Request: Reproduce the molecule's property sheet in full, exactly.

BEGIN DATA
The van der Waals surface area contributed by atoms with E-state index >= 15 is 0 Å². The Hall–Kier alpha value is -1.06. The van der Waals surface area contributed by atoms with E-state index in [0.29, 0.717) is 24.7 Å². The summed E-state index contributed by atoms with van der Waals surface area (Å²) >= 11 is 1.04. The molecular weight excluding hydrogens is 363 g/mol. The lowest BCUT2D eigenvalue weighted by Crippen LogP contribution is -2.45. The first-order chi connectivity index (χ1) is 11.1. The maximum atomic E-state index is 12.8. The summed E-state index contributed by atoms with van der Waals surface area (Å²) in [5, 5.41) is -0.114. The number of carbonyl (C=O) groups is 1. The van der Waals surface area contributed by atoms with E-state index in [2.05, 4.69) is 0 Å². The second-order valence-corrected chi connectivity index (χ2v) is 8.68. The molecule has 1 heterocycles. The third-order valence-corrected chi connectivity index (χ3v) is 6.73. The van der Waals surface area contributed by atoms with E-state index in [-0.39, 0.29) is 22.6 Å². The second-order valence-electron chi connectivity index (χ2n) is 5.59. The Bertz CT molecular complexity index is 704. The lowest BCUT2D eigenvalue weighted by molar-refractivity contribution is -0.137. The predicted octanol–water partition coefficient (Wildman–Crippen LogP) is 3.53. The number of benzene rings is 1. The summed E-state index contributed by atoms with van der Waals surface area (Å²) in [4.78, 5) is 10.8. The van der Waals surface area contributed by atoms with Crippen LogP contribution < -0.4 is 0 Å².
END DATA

The van der Waals surface area contributed by atoms with E-state index >= 15 is 0 Å². The Hall–Kier alpha value is -1.06. The van der Waals surface area contributed by atoms with E-state index in [0.29, 0.717) is 24.7 Å². The summed E-state index contributed by atoms with van der Waals surface area (Å²) >= 11 is 1.04. The molecular weight excluding hydrogens is 363 g/mol. The lowest BCUT2D eigenvalue weighted by Crippen LogP contribution is -2.45. The first-order chi connectivity index (χ1) is 11.1. The maximum atomic E-state index is 12.8. The summed E-state index contributed by atoms with van der Waals surface area (Å²) in [5, 5.41) is -0.114. The number of carbonyl (C=O) groups is 1. The van der Waals surface area contributed by atoms with E-state index in [2.05, 4.69) is 0 Å². The second-order valence-corrected chi connectivity index (χ2v) is 8.68. The molecule has 1 heterocycles. The third-order valence-corrected chi connectivity index (χ3v) is 6.73. The van der Waals surface area contributed by atoms with E-state index in [-0.39, 0.29) is 22.6 Å². The second-order valence-electron chi connectivity index (χ2n) is 5.59. The Bertz CT molecular complexity index is 704. The lowest BCUT2D eigenvalue weighted by molar-refractivity contribution is -0.137. The predicted octanol–water partition coefficient (Wildman–Crippen LogP) is 3.53. The number of benzene rings is 1. The summed E-state index contributed by atoms with van der Waals surface area (Å²) in [4.78, 5) is 10.8. The van der Waals surface area contributed by atoms with Crippen LogP contribution < -0.4 is 0 Å².